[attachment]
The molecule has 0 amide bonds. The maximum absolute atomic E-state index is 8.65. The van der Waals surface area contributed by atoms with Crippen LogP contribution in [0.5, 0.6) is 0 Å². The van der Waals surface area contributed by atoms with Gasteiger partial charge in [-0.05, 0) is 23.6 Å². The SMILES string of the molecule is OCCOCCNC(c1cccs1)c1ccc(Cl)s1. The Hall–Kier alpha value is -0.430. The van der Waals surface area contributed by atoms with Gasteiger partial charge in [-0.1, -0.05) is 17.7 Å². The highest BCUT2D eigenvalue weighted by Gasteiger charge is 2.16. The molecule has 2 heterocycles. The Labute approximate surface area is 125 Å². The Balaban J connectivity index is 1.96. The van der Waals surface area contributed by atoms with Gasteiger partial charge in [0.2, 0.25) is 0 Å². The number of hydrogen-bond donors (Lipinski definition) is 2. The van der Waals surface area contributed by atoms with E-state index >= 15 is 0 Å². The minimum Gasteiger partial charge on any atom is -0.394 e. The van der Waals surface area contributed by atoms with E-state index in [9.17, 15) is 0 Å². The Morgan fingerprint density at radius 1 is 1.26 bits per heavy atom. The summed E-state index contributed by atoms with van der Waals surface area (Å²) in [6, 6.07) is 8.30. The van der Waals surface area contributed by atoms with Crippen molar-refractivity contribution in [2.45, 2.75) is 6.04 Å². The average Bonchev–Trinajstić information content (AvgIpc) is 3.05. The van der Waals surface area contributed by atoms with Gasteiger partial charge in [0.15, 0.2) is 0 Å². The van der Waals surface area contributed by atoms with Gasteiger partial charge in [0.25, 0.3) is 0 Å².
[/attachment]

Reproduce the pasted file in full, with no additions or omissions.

The molecule has 0 amide bonds. The maximum absolute atomic E-state index is 8.65. The van der Waals surface area contributed by atoms with Crippen LogP contribution in [0.5, 0.6) is 0 Å². The van der Waals surface area contributed by atoms with Gasteiger partial charge in [-0.05, 0) is 23.6 Å². The SMILES string of the molecule is OCCOCCNC(c1cccs1)c1ccc(Cl)s1. The Hall–Kier alpha value is -0.430. The van der Waals surface area contributed by atoms with Gasteiger partial charge in [-0.1, -0.05) is 17.7 Å². The highest BCUT2D eigenvalue weighted by Gasteiger charge is 2.16. The molecule has 2 heterocycles. The Labute approximate surface area is 125 Å². The Balaban J connectivity index is 1.96. The van der Waals surface area contributed by atoms with Gasteiger partial charge in [0.2, 0.25) is 0 Å². The number of hydrogen-bond donors (Lipinski definition) is 2. The van der Waals surface area contributed by atoms with E-state index >= 15 is 0 Å². The minimum Gasteiger partial charge on any atom is -0.394 e. The van der Waals surface area contributed by atoms with E-state index in [9.17, 15) is 0 Å². The Morgan fingerprint density at radius 1 is 1.26 bits per heavy atom. The summed E-state index contributed by atoms with van der Waals surface area (Å²) in [6, 6.07) is 8.30. The van der Waals surface area contributed by atoms with Crippen molar-refractivity contribution in [2.45, 2.75) is 6.04 Å². The average Bonchev–Trinajstić information content (AvgIpc) is 3.05. The van der Waals surface area contributed by atoms with Gasteiger partial charge in [0.15, 0.2) is 0 Å². The van der Waals surface area contributed by atoms with Gasteiger partial charge in [0.25, 0.3) is 0 Å².